Booking video for Geronimo, Life on the Reservation

The booking video below was made with my own two little hands. What fun! Many thanks to the talented people who graciously allowed me to incorporate their work. Anyone can tell you, this story of Geronimo is a true labor of love!

https://youtu.be/cnY2zVmKpZM

August 25 & 26th, 2017, Rudy will be performing his show in Kenab, Utah, during The Western Legends Roundup https://www.westernlegendsroundup.com/  the Roundup runs from August21-26th, 2017. Don’t miss it!

Tickets for Geronimo:

http://westernlegendsroundup.com/geronimo

A Three-Turtle Summer, #1 in my Turtle Trilogy

kindleturtletues

#1 in my Turtle Trilogy
suitable for most NA and adults
Amazon and others, PB & Kindle.
Published by iUniverse.

See this book on Amazon

See all of my books and stories: Janelle Meraz Hooper

Read the book- Amazon and other Internet bookstores. Published by iUniverse. 


Reviews:
Janelle Meraz Hooper gives us more than a story. She gives us a cast of hilarious and memorable characters in a vividly drawn scene. Libroseninguana.com

 Light-hearted writing, deep and disturbing content, October 31, 2013 by James R. Muri
This review is from: A Three-Turtle Summer (Paperback) 4 stars
Janelle – our author – has written a novel that disguises years of horror and despair behind cozy country anecdotes, dialogue, and situations. To me, this reads like a psychological thriller / chiller, made all the more so by the calm and carefree rhetorical style used throughout.

To some this would be disconcerting; to me, Janelle has produced a piece of genuine art. If you’re looking for warm fuzzies in a story, the only warm fuzzy you’ll find in this one is basic survival and triumph. I found it impossible to put down. I was struck – to keep hammering on this – by how deeply contrasted the prose and peril were. Excellent read, excellent work, Janelle.

By Marmalade on May 3, 2014 5 stars
This is a gripping story of domestic abuse fueled by the high level of racism existing in Oklahoma in the late forties. It documents the cruelties suffered by the Hispanic, Japanese and African American of that era.

Grace, the youngest daughter of a close-knit Hispanic family, lives in constant terror of being assaulted by her bigoted, mean-spirited husband, Dwayne. She suffers her beatings in silence fearing he will take her daughter, Glory, away from her. Grace is a talented seamstress and with the help of her family devises a plan to be free of her abuser while he is away on military leave.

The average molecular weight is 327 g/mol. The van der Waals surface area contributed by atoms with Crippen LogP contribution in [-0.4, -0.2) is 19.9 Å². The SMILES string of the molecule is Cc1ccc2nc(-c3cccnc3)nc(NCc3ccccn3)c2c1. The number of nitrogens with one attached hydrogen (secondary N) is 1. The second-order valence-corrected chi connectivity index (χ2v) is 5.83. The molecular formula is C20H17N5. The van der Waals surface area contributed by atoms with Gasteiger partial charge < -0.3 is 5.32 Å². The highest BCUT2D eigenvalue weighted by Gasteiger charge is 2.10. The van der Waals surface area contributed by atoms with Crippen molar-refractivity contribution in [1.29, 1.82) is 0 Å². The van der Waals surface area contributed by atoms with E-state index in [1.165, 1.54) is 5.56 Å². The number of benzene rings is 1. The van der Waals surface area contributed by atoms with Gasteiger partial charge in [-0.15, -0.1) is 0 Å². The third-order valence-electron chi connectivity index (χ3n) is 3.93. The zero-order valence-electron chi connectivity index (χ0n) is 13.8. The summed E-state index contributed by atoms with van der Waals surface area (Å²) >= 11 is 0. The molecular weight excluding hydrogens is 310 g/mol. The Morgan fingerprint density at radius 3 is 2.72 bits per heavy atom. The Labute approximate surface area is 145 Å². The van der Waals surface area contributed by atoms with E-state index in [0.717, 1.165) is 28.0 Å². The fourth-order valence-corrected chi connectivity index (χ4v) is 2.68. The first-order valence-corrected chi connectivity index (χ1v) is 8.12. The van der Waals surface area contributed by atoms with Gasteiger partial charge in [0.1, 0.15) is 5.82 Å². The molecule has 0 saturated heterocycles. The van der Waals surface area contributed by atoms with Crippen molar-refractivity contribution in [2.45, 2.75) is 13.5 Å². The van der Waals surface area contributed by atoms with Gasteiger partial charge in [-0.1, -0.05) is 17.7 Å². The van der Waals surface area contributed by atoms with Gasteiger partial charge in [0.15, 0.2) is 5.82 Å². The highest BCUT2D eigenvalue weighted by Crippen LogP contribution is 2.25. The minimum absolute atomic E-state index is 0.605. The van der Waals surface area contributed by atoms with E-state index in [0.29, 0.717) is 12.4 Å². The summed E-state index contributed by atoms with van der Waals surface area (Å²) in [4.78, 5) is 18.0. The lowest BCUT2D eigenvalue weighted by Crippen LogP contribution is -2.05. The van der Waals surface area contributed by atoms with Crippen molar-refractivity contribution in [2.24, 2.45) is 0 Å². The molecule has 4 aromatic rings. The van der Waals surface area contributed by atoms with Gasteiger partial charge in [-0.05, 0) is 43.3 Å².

The characters are fleshed out and the action is fast paced and full of suspense. This is a terrific read that offers hope to the victims of abuse and racism. Well done.


2002 Bold Media 1st place fiction award

Next: As Brown AS I Want: The Indianhead Diaries

Custer & His Naked Ladies

(All books stand alone)

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Custer & His Naked Ladies. #3 in the Turtle Trilogy

finalcustercoverSee the book on Amazon

A modern-day Western novel…
See the book on my website: Janelle Meraz Hooper

PB & Kindle, suitable for New Adult (NA) and up. Amazon and others.

Published by iUniverse.

A few lines from Custer & His Naked Ladies, the third book in my Turtle Trilogy. Glory, all grown up now, lives in Seattle and has unexpectedly been left by her husband. She’s on a commuter plane between Ft. Worth and Lawton—on her way home to see her family…while she’s looking out the plane’s window, she ponders the past… 

Glory looked down at the barren landscape, after recognizing the pain and suffering of the settlers a part of her switched sides…A good example was Cynthia Ann Parker, a settler’s child who was kidnapped by Comanches in 1836 when she was nine-years-old, and later became the mother of Quanah Parker, who grew up to be a great Comanche chief. As a child, she must have been terrified when the Comanches carried her away but years later, when she was “rescued” by the white man, she didn’t want to return to the white settlement. She had become a Comanche heart and soul. She died of a broken heart when she was separated from her Indian family. Why couldn’t they just leave her alone?